BOSTON (CBS/AP) — Dzhokhar Tsarnaev was convicted Wednesday afternoon on all 30 counts that he faced in the 2013 Boston Marathon bombings.

He now faces the possibility of the death penalty.

Tsarnaev, 21, folded his arms, fidgeted and looked down at the defense table as he listened to one guilty verdict after another against him, including conspiracy and use of a weapon of mass destruction. Seventeen of those counts are punishable by death.

Read: The Verdict Count-By-Count

The jury took a day and a half to reach its verdict, which was practically a foregone conclusion, given his lawyer’s startling admission during opening statements that Tsarnaev carried out the attack with his now-dead older brother, Tamerlan.

‘STEP CLOSER TO CLOSURE’

“Today’s verdict will never replace the lives that were lost and so dramatically changed, but it is a relief, and one step closer to closure,” victim Jeff Bauman said in a statement on Facebook.  Bauman lost both legs in the first of the two explosions on Boylston Street.

Jeff Bauman (WBZ-TV)

Jeff Bauman (WBZ-TV)

“Guilty like we all knew he would be. Great jurors,” victim Sydney Corcoran tweeted.

Boston Mayor Marty Walsh said in a statement he was “thankful” that this phase of the trial is over and he’s hoping for “a swift sentencing process.”

Read: Reaction From Survivors

In the trial’s next phase, which could begin as early as Monday, the jury will hear evidence on whether Tsarnaev should get the death penalty or spend the rest of his life in prison.

“I am glad for the victims’ families and the survivors that this phase of the judicial process has come to a close,” Boston Police Commissioner William Evans said. “Today’s verdict will hopefully give some peace to those affected by the horrific acts of the Defendant.”

(Left to right) Martin Richard, 8; Krystle Campbell, 29; Lingzu Lu, 23; MIT Police officer Sean Collier, 26.

(Left to right) Martin Richard, 8; Krystle Campbell, 29; Lingzu Lu, 23; MIT Police officer Sean Collier, 26.

The government called 92 witnesses over 15 days, painting a hellish scene of torn-off limbs, blood-spattered pavement, ghastly screams and the smell of sulfur and burned hair.

Related: Ed Davis Reacts To Verdict

Survivors gave heartbreaking testimony about losing legs in the blasts or watching people die. The father of an 8-year-old boy described making the agonizing decision to leave his mortally wounded son so he could get help for their 6-year-old daughter, whose leg had been blown off.

Killed were Lingzi Lu, a 23-year-old Chinese graduate student at Boston University; Krystle Campbell, a 29-year-old restaurant manager; and Martin Richard, the 8-year-old.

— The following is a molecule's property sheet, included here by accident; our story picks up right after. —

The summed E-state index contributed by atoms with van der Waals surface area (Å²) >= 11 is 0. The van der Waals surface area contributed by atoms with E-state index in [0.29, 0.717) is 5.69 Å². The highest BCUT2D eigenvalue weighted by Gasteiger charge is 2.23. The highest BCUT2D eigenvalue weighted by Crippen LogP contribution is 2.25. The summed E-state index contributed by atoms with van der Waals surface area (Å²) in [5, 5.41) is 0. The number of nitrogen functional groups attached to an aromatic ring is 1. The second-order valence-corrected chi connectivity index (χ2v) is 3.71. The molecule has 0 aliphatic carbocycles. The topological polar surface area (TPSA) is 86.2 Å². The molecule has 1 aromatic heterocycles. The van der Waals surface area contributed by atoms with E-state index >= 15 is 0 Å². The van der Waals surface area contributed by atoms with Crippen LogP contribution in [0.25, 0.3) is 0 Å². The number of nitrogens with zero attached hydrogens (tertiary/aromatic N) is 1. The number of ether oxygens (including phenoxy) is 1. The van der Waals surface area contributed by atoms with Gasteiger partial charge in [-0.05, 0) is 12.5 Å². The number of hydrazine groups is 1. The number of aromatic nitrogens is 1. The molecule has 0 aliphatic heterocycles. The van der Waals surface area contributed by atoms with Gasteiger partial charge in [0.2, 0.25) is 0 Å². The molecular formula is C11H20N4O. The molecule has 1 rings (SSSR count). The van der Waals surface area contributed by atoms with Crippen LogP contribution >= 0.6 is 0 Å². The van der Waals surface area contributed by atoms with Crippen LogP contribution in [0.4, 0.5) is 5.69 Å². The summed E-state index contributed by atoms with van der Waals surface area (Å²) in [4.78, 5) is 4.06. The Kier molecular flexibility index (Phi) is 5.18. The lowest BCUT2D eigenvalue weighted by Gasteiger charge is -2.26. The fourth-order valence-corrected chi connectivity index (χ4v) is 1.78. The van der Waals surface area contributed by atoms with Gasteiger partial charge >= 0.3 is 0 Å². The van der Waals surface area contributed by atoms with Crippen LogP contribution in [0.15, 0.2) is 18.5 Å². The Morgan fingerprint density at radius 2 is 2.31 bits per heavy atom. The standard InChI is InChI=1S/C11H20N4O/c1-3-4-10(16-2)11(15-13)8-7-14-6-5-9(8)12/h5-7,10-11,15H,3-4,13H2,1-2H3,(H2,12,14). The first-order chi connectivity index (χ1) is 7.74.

MIT police Officer Sean Collier was shot to death at close range days later.

“I applaud the verdict rendered today by the jury in the Marathon bombing case, and I hope this brings some degree of closure to those individuals and their families whose lives were changed forever on that horrific day,” Governor Charlie Baker said.

DEATH PENALTY PHASE

Tsarnaev’s lawyers tried repeatedly to get the trial moved out of Boston because of the heavy publicity and the widespread trauma. But opposition to capital punishment is strong in Massachusetts, which abolished its state death penalty in 1984, and some polls have suggested a majority of Bostonians do not want to see Tsarnaev sentenced to die.

During the penalty phase, which could begin as early as Monday, Tsarnaev’s lawyers will present so-called mitigating evidence they hope will save his life. That could include evidence about his family, his relationship with his brother, and his childhood in the former Soviet republic of Kyrgyzstan and later in the volatile Dagestan region of Russia.

Prosecutors will present so-called aggravating factors in support of the death penalty, including the killing of a child and the targeting of the marathon because of the potential for maximum bloodshed.

(TM and © Copyright 2015 CBS Radio Inc. and its relevant subsidiaries. CBS RADIO and EYE Logo TM and Copyright 2015 CBS Broadcasting Inc. Used under license. All Rights Reserved. This material may not be published, broadcast, rewritten, or redistributed. The Associated Press contributed to this report.)

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